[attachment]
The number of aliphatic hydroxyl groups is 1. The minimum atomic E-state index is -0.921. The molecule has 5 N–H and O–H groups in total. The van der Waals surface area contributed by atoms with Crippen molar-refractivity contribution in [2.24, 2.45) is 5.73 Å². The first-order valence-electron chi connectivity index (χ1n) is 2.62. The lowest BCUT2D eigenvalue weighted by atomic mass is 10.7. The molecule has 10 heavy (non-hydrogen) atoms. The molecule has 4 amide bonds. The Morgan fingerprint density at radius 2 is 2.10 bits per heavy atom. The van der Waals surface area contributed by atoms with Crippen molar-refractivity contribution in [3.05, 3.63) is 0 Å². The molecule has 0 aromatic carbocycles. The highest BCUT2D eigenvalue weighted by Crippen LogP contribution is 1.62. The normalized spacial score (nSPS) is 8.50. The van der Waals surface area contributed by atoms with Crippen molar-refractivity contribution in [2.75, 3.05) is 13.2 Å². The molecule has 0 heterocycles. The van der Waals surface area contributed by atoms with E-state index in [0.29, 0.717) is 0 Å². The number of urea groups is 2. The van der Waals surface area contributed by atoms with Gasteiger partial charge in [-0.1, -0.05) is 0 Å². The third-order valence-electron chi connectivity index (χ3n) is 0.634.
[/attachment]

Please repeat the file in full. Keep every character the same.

The number of aliphatic hydroxyl groups is 1. The minimum atomic E-state index is -0.921. The molecule has 5 N–H and O–H groups in total. The van der Waals surface area contributed by atoms with Crippen molar-refractivity contribution in [2.24, 2.45) is 5.73 Å². The first-order valence-electron chi connectivity index (χ1n) is 2.62. The lowest BCUT2D eigenvalue weighted by atomic mass is 10.7. The molecule has 10 heavy (non-hydrogen) atoms. The molecule has 4 amide bonds. The Morgan fingerprint density at radius 2 is 2.10 bits per heavy atom. The van der Waals surface area contributed by atoms with Crippen molar-refractivity contribution in [3.05, 3.63) is 0 Å². The molecule has 0 aromatic carbocycles. The highest BCUT2D eigenvalue weighted by Crippen LogP contribution is 1.62. The normalized spacial score (nSPS) is 8.50. The van der Waals surface area contributed by atoms with Crippen molar-refractivity contribution in [2.75, 3.05) is 13.2 Å². The molecule has 0 heterocycles. The van der Waals surface area contributed by atoms with E-state index in [0.29, 0.717) is 0 Å². The number of urea groups is 2. The van der Waals surface area contributed by atoms with Gasteiger partial charge in [-0.1, -0.05) is 0 Å². The third-order valence-electron chi connectivity index (χ3n) is 0.634.